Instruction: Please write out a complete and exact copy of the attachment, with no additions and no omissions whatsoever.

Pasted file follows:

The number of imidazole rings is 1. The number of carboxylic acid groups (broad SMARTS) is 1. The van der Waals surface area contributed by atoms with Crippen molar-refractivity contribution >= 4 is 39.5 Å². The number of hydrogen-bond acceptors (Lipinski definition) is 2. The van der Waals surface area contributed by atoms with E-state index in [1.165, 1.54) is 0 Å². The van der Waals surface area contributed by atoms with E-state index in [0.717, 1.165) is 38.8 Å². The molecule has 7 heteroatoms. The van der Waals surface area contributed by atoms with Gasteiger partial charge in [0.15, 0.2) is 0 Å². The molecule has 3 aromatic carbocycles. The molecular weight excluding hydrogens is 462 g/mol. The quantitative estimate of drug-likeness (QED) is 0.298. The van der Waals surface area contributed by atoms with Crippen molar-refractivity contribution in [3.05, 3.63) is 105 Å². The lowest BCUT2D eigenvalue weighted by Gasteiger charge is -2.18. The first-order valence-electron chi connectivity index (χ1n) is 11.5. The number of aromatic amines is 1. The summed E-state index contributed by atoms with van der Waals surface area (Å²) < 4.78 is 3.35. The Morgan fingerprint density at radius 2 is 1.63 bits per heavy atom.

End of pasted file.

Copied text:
The number of imidazole rings is 1. The number of carboxylic acid groups (broad SMARTS) is 1. The van der Waals surface area contributed by atoms with Crippen molar-refractivity contribution >= 4 is 39.5 Å². The number of hydrogen-bond acceptors (Lipinski definition) is 2. The van der Waals surface area contributed by atoms with E-state index in [1.165, 1.54) is 0 Å². The van der Waals surface area contributed by atoms with E-state index in [0.717, 1.165) is 38.8 Å². The molecule has 7 heteroatoms. The van der Waals surface area contributed by atoms with Gasteiger partial charge in [0.15, 0.2) is 0 Å². The molecule has 3 aromatic carbocycles. The molecular weight excluding hydrogens is 462 g/mol. The quantitative estimate of drug-likeness (QED) is 0.298. The van der Waals surface area contributed by atoms with Crippen molar-refractivity contribution in [3.05, 3.63) is 105 Å². The lowest BCUT2D eigenvalue weighted by Gasteiger charge is -2.18. The first-order valence-electron chi connectivity index (χ1n) is 11.5. The number of aromatic amines is 1. The summed E-state index contributed by atoms with van der Waals surface area (Å²) < 4.78 is 3.35. The Morgan fingerprint density at radius 2 is 1.63 bits per heavy atom.